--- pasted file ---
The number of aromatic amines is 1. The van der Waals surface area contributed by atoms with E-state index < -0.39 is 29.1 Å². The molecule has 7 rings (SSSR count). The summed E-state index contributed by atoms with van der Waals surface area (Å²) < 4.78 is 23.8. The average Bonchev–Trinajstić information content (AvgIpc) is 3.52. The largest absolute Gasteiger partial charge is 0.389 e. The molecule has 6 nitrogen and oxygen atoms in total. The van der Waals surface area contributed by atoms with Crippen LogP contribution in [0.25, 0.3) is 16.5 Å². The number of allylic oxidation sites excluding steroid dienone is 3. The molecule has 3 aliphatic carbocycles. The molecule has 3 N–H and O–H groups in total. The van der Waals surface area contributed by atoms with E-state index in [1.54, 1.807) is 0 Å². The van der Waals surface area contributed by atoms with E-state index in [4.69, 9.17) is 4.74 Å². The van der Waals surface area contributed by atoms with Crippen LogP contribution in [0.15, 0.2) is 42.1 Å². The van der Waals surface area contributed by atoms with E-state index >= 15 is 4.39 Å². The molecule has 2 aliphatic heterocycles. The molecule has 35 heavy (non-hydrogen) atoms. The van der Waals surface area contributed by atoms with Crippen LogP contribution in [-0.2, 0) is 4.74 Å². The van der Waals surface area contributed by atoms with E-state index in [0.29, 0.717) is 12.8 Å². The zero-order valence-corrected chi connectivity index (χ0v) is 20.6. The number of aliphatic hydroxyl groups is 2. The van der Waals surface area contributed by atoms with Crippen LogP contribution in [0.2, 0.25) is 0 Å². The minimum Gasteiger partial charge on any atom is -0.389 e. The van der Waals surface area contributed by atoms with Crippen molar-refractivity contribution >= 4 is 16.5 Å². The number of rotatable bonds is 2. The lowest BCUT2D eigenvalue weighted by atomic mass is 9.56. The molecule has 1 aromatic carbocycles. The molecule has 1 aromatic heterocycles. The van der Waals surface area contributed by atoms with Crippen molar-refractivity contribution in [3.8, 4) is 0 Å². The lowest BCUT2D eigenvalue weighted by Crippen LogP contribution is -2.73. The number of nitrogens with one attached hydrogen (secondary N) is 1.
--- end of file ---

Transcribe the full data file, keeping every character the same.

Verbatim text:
The number of aromatic amines is 1. The van der Waals surface area contributed by atoms with E-state index < -0.39 is 29.1 Å². The molecule has 7 rings (SSSR count). The summed E-state index contributed by atoms with van der Waals surface area (Å²) < 4.78 is 23.8. The average Bonchev–Trinajstić information content (AvgIpc) is 3.52. The largest absolute Gasteiger partial charge is 0.389 e. The molecule has 6 nitrogen and oxygen atoms in total. The van der Waals surface area contributed by atoms with Crippen LogP contribution in [0.25, 0.3) is 16.5 Å². The number of allylic oxidation sites excluding steroid dienone is 3. The molecule has 3 aliphatic carbocycles. The molecule has 3 N–H and O–H groups in total. The van der Waals surface area contributed by atoms with E-state index in [1.54, 1.807) is 0 Å². The van der Waals surface area contributed by atoms with E-state index in [4.69, 9.17) is 4.74 Å². The van der Waals surface area contributed by atoms with Crippen LogP contribution in [0.15, 0.2) is 42.1 Å². The van der Waals surface area contributed by atoms with E-state index >= 15 is 4.39 Å². The molecule has 2 aliphatic heterocycles. The molecule has 35 heavy (non-hydrogen) atoms. The van der Waals surface area contributed by atoms with Crippen LogP contribution in [-0.2, 0) is 4.74 Å². The van der Waals surface area contributed by atoms with E-state index in [0.29, 0.717) is 12.8 Å². The zero-order valence-corrected chi connectivity index (χ0v) is 20.6. The number of aliphatic hydroxyl groups is 2. The van der Waals surface area contributed by atoms with Crippen LogP contribution in [0.2, 0.25) is 0 Å². The minimum Gasteiger partial charge on any atom is -0.389 e. The van der Waals surface area contributed by atoms with Crippen molar-refractivity contribution >= 4 is 16.5 Å². The number of rotatable bonds is 2. The lowest BCUT2D eigenvalue weighted by atomic mass is 9.56. The molecule has 1 aromatic carbocycles. The molecule has 1 aromatic heterocycles. The van der Waals surface area contributed by atoms with Crippen molar-refractivity contribution in [3.8, 4) is 0 Å². The lowest BCUT2D eigenvalue weighted by Crippen LogP contribution is -2.73. The number of nitrogens with one attached hydrogen (secondary N) is 1.